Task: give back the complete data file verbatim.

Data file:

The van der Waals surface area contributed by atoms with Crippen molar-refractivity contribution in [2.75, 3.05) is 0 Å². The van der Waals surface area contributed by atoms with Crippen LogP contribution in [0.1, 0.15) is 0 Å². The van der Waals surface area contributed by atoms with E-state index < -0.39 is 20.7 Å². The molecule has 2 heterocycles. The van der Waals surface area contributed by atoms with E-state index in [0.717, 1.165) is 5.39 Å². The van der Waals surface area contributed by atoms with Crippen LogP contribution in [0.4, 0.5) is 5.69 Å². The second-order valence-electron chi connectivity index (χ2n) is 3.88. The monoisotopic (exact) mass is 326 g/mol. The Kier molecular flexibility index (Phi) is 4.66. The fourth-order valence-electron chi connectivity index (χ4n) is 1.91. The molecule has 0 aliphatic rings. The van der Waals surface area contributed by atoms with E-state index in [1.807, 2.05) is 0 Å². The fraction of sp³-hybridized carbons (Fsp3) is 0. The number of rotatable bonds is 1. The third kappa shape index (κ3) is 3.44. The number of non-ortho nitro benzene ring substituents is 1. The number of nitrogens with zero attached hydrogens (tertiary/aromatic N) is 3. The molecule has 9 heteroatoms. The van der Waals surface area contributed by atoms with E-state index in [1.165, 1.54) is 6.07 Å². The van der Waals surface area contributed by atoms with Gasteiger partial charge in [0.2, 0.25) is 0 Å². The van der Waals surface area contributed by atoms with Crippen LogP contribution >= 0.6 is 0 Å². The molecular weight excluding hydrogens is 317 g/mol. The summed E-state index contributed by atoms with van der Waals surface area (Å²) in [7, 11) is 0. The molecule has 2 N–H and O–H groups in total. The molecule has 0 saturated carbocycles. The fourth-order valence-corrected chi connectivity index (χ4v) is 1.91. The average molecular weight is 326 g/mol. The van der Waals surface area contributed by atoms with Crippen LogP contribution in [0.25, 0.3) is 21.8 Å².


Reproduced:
The van der Waals surface area contributed by atoms with Crippen molar-refractivity contribution in [2.75, 3.05) is 0 Å². The van der Waals surface area contributed by atoms with Crippen LogP contribution in [0.1, 0.15) is 0 Å². The van der Waals surface area contributed by atoms with E-state index < -0.39 is 20.7 Å². The molecule has 2 heterocycles. The van der Waals surface area contributed by atoms with E-state index in [0.717, 1.165) is 5.39 Å². The van der Waals surface area contributed by atoms with Crippen LogP contribution in [0.4, 0.5) is 5.69 Å². The second-order valence-electron chi connectivity index (χ2n) is 3.88. The monoisotopic (exact) mass is 326 g/mol. The Kier molecular flexibility index (Phi) is 4.66. The fourth-order valence-electron chi connectivity index (χ4n) is 1.91. The molecule has 0 aliphatic rings. The van der Waals surface area contributed by atoms with E-state index in [1.807, 2.05) is 0 Å². The fraction of sp³-hybridized carbons (Fsp3) is 0. The number of rotatable bonds is 1. The third kappa shape index (κ3) is 3.44. The number of non-ortho nitro benzene ring substituents is 1. The number of nitrogens with zero attached hydrogens (tertiary/aromatic N) is 3. The molecule has 9 heteroatoms. The van der Waals surface area contributed by atoms with E-state index in [1.165, 1.54) is 6.07 Å². The van der Waals surface area contributed by atoms with Gasteiger partial charge in [0.2, 0.25) is 0 Å². The van der Waals surface area contributed by atoms with Crippen LogP contribution >= 0.6 is 0 Å². The molecular weight excluding hydrogens is 317 g/mol. The summed E-state index contributed by atoms with van der Waals surface area (Å²) in [7, 11) is 0. The molecule has 2 N–H and O–H groups in total. The molecule has 0 saturated carbocycles. The fourth-order valence-corrected chi connectivity index (χ4v) is 1.91. The average molecular weight is 326 g/mol. The van der Waals surface area contributed by atoms with Crippen LogP contribution in [0.25, 0.3) is 21.8 Å².